In the Field

Ben Jacobsen failed as a tech founder. Then he fell in love with sea salt and turned it into a thriving business.

While attending business school in Copenhagen in 2004, Ben Jacobsen fell in love with Maldon sea salt, the flaky finishing salt prized by chefs. Returning to the United States—landing in Portland, Oregon—he was shocked to find that no one here was harvesting anything like that high-end sea salt.

After his mobile-app-discovery startup went belly-up, Jacobsen began lugging 275-gallon wine totes of seawater from Netarts Bay back to

You're reading a preview, sign up to read more.

Related Interests

More from Inc.

Inc.2 min readTech
Unconventional Wisdom
One of the great joys of working at Inc. is seeing how real stories of successful entrepreneurs differ from the clichéd notions you see elsewhere. Take Pat Brown, founder of Impossible Foods, the company that brought the world the meatless burger th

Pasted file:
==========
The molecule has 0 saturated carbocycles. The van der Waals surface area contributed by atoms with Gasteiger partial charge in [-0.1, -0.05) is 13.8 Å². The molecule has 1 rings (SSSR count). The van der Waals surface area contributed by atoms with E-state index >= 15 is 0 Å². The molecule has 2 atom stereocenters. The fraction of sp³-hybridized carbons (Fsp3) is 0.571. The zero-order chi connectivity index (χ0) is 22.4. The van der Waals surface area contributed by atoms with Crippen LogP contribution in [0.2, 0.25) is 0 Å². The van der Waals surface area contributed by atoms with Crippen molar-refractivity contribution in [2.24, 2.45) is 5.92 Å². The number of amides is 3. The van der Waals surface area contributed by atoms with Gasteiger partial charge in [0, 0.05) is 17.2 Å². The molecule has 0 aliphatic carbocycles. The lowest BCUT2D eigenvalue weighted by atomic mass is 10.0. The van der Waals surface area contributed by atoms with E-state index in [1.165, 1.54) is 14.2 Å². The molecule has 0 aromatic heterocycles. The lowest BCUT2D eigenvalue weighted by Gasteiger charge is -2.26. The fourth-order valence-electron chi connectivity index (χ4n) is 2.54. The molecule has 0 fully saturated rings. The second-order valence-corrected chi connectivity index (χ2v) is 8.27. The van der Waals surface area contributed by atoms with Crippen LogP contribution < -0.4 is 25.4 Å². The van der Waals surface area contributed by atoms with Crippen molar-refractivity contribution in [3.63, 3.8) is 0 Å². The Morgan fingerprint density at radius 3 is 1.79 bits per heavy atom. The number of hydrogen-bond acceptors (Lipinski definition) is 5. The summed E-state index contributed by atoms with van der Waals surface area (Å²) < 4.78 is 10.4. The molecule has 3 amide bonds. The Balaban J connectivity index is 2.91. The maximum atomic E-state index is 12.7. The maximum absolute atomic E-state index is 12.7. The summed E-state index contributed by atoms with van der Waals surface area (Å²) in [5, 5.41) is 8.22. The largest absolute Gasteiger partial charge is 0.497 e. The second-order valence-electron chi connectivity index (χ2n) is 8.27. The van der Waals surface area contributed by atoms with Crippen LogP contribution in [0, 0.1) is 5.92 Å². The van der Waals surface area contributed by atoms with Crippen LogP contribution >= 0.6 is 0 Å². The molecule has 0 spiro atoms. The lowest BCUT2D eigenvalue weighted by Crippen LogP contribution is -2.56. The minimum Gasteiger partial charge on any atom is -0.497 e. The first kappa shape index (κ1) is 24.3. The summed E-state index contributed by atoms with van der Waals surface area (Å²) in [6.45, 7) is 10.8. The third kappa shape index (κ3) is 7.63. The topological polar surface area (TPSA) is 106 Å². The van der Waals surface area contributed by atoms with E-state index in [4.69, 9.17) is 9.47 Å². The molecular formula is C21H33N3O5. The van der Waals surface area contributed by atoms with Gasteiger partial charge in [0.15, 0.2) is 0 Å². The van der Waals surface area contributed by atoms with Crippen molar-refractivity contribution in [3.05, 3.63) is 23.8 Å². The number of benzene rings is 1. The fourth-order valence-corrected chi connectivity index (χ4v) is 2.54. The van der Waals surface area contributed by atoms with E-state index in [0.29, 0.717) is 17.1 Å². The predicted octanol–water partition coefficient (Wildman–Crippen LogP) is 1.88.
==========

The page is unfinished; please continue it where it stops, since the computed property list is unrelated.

Inc.2 min read
Dollars to Doughnuts
Quick—give us your best pitch for a new doughnut. Shark Tank ’s Robert Herjavec demanded that—and other feats of startup savvy—of three founders in New York City last August at the second event of this year’s Small Biz Challenge, sponsored by the UPS
Inc.3 min read
The Impact You’ll Have
The past few months, I’ve begun to care about my company’s impact on the world. Actually, this is my job. Since my startup was acquired by GoodRx a few years ago, I’ve run research and communications, and given that GoodRx is all about helping peopl